Immigration: Appeals

Home Department written question – answered on 27th March 2007.

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Photo of Harry Cohen Harry Cohen Labour, Leyton and Wanstead

To ask the Secretary of State for the Home Department what representations he has received on the treatment of rape victims in immigration appeal hearings; what guidelines are in place for immigration judges in considering such claims; if he will commission research into this matter; and if he will make a statement.

Photo of Bridget Prentice Bridget Prentice Parliamentary Under-Secretary, Department for Constitutional Affairs

I have been asked to reply.

The Department for Constitutional Affairs (DCA) has considered the recent report 'Misjudging Rape: Breaching Gender Guidelines and International Law in Asylum Appeals' published by the Black Women's Rape Action Project (BWRAP) and Women Against Rape. Additionally, it has recently received representations on similar issues from stakeholders groups such as Asylum Aid and the Medical Foundation for the Victims of Torture.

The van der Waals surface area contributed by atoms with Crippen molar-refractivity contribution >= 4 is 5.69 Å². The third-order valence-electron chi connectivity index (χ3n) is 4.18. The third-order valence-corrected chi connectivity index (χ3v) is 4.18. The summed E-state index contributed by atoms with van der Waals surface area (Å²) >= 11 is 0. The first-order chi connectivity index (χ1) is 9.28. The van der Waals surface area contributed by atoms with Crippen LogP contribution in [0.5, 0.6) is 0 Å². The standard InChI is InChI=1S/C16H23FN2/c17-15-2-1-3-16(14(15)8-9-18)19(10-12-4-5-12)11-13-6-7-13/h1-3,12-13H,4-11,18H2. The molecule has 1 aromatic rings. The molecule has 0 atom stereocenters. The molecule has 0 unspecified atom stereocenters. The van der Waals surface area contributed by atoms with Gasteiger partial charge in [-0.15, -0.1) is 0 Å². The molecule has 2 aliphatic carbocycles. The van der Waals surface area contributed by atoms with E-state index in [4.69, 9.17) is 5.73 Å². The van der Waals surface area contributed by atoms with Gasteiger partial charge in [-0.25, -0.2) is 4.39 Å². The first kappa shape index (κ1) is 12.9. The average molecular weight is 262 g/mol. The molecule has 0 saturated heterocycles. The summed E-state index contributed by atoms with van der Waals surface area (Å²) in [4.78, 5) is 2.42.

The BWRAP report recommended that the Asylum Gender Guidelines (2000) be applied by immigration judges in all asylum appeals where rape is cited in the grounds of appeal. The guidelines never had binding authority on the tribunal and are out of date in respect of current law. The guidelines are framed very much as a statement of what the law is on particular aspects of a refugee claim. It is not the role of the tribunal to make statements on the law, save through its jurisprudence.

Immigration judges are independent members of the judiciary who determine cases on the evidence that is placed before them. Judicial training is facilitated by senior and experienced members of the judiciary. All immigration judges receive training in diversity and refugee law and are encouraged to keep up to date with legal developments both in the UK and nationally. All judiciary have access to the Judicial Studies Board (JSB) Equal Treatment Benchbook as well as country guidance determinations, Home Office country reports and wider information, and case law of the Asylum and Immigration Tribunal and higher courts.

There are currently no plans for the DCA to commission research into this area. It is not for the AIT, as an independent tribunal, to commission objective research into such issues.

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